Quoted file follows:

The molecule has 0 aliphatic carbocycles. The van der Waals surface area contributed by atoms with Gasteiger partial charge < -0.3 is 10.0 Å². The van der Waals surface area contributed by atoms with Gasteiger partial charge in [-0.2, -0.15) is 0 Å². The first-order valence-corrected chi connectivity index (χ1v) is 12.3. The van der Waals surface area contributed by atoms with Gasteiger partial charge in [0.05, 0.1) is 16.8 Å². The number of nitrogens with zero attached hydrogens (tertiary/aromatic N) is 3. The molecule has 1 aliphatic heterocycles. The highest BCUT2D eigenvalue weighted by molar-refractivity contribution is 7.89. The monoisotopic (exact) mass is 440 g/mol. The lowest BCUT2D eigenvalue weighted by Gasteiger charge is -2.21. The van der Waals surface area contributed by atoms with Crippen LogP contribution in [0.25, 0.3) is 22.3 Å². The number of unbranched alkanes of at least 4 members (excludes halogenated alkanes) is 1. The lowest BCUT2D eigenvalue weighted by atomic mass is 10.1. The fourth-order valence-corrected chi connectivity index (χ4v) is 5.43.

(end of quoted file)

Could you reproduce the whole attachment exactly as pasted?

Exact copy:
The molecule has 0 aliphatic carbocycles. The van der Waals surface area contributed by atoms with Gasteiger partial charge < -0.3 is 10.0 Å². The van der Waals surface area contributed by atoms with Gasteiger partial charge in [-0.2, -0.15) is 0 Å². The first-order valence-corrected chi connectivity index (χ1v) is 12.3. The van der Waals surface area contributed by atoms with Gasteiger partial charge in [0.05, 0.1) is 16.8 Å². The number of nitrogens with zero attached hydrogens (tertiary/aromatic N) is 3. The molecule has 1 aliphatic heterocycles. The highest BCUT2D eigenvalue weighted by molar-refractivity contribution is 7.89. The monoisotopic (exact) mass is 440 g/mol. The lowest BCUT2D eigenvalue weighted by Gasteiger charge is -2.21. The van der Waals surface area contributed by atoms with Crippen LogP contribution in [0.25, 0.3) is 22.3 Å². The number of unbranched alkanes of at least 4 members (excludes halogenated alkanes) is 1. The lowest BCUT2D eigenvalue weighted by atomic mass is 10.1. The fourth-order valence-corrected chi connectivity index (χ4v) is 5.43.